Usability; Despite a 50% smaller cargo area,  I could make the Bolt work I think. It would require vertical stacking which makes it a bit inconvenient if you put the wrong thing on the bottom, but its a compromise I can live with. The Tesla 3 is a different story. I will hold judgment until I actually see one in person but I really don't see how it could work for me.  If I did go that route, it would be no more than a 3 passenger car at best for me for work.  The LEAF still remains the most flexible although the configurator had "identical" measurements in all categories making me think that that was guessed and not actually information provided for the configurator.  I did see what I thought was a LEAF II mule that was definitely bigger but a recent story suggesting several new configurations on the LEAF platform is starting to make me think that maybe I saw a LEAF mini SUV!!... (ok, maybe a bit "too" wishful)

So knowing all that I choose....

to wait until the reveal.

If Nissan did leak the info, there is no doubt they saved a much bigger wow for the reveal, so the real purpose of this blog is to speculate on what Nissan has decided to hold back? With the comparisons of the big 3 above, this should at least give us a picture of where Nissan is lacking in addressing its immediate competition.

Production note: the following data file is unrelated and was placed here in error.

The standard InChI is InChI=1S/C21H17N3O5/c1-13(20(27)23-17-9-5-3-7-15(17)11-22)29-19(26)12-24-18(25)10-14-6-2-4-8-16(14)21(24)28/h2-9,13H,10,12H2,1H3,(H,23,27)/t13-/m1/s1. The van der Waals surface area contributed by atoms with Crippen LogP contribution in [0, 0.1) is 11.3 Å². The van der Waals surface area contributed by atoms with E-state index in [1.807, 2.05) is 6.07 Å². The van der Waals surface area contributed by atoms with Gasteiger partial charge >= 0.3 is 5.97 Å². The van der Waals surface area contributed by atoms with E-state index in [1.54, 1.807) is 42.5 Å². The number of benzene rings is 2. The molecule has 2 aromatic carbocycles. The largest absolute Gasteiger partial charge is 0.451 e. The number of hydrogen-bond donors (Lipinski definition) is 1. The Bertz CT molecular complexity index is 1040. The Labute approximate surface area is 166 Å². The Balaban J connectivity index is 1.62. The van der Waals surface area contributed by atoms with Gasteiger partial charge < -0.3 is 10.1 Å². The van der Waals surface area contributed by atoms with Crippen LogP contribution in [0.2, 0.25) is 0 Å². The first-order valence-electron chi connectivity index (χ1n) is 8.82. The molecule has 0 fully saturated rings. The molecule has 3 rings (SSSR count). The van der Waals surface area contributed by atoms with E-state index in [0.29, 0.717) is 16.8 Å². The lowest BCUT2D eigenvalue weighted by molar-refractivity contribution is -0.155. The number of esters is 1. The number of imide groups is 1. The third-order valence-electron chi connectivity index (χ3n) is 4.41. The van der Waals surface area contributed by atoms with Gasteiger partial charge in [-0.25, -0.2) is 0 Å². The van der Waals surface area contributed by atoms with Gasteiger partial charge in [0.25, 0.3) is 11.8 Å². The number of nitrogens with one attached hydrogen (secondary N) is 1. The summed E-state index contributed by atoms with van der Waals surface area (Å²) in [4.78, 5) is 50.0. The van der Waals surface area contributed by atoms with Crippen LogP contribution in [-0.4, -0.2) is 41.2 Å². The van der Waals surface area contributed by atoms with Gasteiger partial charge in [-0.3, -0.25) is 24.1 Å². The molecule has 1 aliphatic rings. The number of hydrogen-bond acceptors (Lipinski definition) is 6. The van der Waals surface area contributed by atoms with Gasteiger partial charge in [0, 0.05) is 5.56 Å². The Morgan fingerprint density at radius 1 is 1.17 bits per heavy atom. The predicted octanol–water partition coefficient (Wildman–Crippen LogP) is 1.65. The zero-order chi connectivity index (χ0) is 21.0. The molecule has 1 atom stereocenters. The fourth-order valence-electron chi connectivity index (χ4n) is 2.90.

More range; Since everyone will scream if I don't mention it, I will put it out there.  There was no mention of different pack sizes despite many rumors there would be.  How much would you pay for an extra 20 kwh?  Tesla is charging $9,000 for what might be 25 more kwh (if rumors prove true) but then again, that is Tesla with Tesla pricing.  Nissan was selling replacement packs for $6500 but that price has been static for years now and the reality is not many are actually going for that price any more anyway.  So if I had to guess, I would go ohhh, say  $4169... which would put it below the Bolt by a buck with considerably more tech going for it.

Faster Charging Anyone else notice that the QC option for the LEAF S trim was $1590? Seems an awful lot of money for a chademo port. But would it be if it was 150 KW along with say... 9.6 KW AC?  What is obvious is the configurator has veered a bit too far off the Nissan path. EVERY previous version went out of their way to mention the increase in  AC speed.  But then again, it could be that 6.6 KW is standard now and no longer worth mentioning... Not believing that for a second. Leaving out charging speed is like leaving out the number of cylinders in a gasser!

Communication This would be the only one of the three not mentioning connectivity. I guess hoping for wi-fi and LTE would be too much to expect from Nissan... or would it?  OTA's,  SW updates, etc. direct to the car would be awesome and way overdue.